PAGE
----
Monday, 31 August 2015 | 20 comments
Ben has been on a weird but compelling futurist kick lately. Basically this means that in the car or in evenings we listen to podcasts about the possibility of uploading your consciousness to the Internet, or the most currently hostile environments on Earth, or what a world with 10 billion humans would look like. By turns apocalyptic or starry-eyed techno-optimistic, the types of people we have been listening to make you feel very, very small and unimportant in the vast universe, while at the same time convinced that you are using way more resources than the tiny machine of your body could ever be entitled to. Dinner table conversation has been interesting, mostly because I can’t quite wrap my head around uploading one’s consciousness.
Monday, 20 July 2015 | 18 comments
Most of the important events going on in my life right now are evident on the evening walk around the house:
Monday, 15 June 2015 | 9 comments
Oh, early summer. Nothing in the garden but greens and radishes and potential. There are some strawberries and rhubarb kicking around the markets, definitely exciting, but not really dinner. Some bolting arugula and peas and zucchini blossoms. But we’re still waiting for the onslaught.
It’s warming up here, but it’s not unbearable yet. June in Virginia is a slow slide from spring into a green, thick humidity that practically vibrates. We’re still getting some breezy, non-swampy days, though. Even though all the magazines are telling us that it’s GRILL TIME NOW, I’m still cooking inside quite a bit, cleaning out pantry and freezer.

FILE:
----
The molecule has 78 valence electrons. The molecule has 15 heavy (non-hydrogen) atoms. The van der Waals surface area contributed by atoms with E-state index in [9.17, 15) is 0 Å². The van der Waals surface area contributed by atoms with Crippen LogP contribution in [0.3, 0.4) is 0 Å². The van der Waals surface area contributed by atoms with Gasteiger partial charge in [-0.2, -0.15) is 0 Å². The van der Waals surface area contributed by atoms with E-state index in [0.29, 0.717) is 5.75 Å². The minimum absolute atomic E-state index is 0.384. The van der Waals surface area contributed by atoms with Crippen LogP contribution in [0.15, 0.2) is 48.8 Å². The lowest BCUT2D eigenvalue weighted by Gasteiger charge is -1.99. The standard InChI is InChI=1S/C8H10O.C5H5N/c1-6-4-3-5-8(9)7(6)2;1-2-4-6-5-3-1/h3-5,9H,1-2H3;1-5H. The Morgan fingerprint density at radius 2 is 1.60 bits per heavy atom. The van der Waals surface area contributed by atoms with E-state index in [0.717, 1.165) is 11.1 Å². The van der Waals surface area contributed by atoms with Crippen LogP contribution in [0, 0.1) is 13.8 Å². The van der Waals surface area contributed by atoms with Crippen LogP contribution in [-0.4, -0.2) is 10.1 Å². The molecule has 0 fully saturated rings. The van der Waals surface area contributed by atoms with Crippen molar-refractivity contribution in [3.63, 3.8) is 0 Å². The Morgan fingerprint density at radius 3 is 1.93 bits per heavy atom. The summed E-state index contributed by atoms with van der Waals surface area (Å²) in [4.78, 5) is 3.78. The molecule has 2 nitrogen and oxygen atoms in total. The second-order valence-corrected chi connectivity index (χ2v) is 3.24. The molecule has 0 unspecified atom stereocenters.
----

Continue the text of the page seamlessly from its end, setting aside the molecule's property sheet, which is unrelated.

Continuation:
Wednesday, 20 May 2015 | 32 comments
I am a big fan of my annual greens garden. Greens are easy. They come early in the season. Reward-to-risk ratio is high. This year, I direct seeded a mix of lettuces, kale, and mustard greens into a bed close to the kitchen. They come up fast and thick, and by the time we got back from our honeymoon in Maine (!), it was time to start harvesting.
Tuesday, 14 April 2015 | 17 comments
I think I speak for most East Coast people when I say THANK GOD. The time for tiny green sprouting things is upon us. I spend a lot of time silently cheering for those bold enough to be popping up their heads and blooming.
Spring at a new house: Ben and I have acres to our names all of a sudden, which is a bit paralyzing. I am a very amateurish gardener at best, but I think what I’ve learned most about growing food (well, about growing anything really) is that the planting is the easy part. Seeds know what to do, all bound up in their tiny package, just waiting for the right conditions. Knowing where to put them, knowing the dynamic of the place you live, knowing the places that soak up heat during the day and give it off at night: these are the tougher pieces of the puzzle.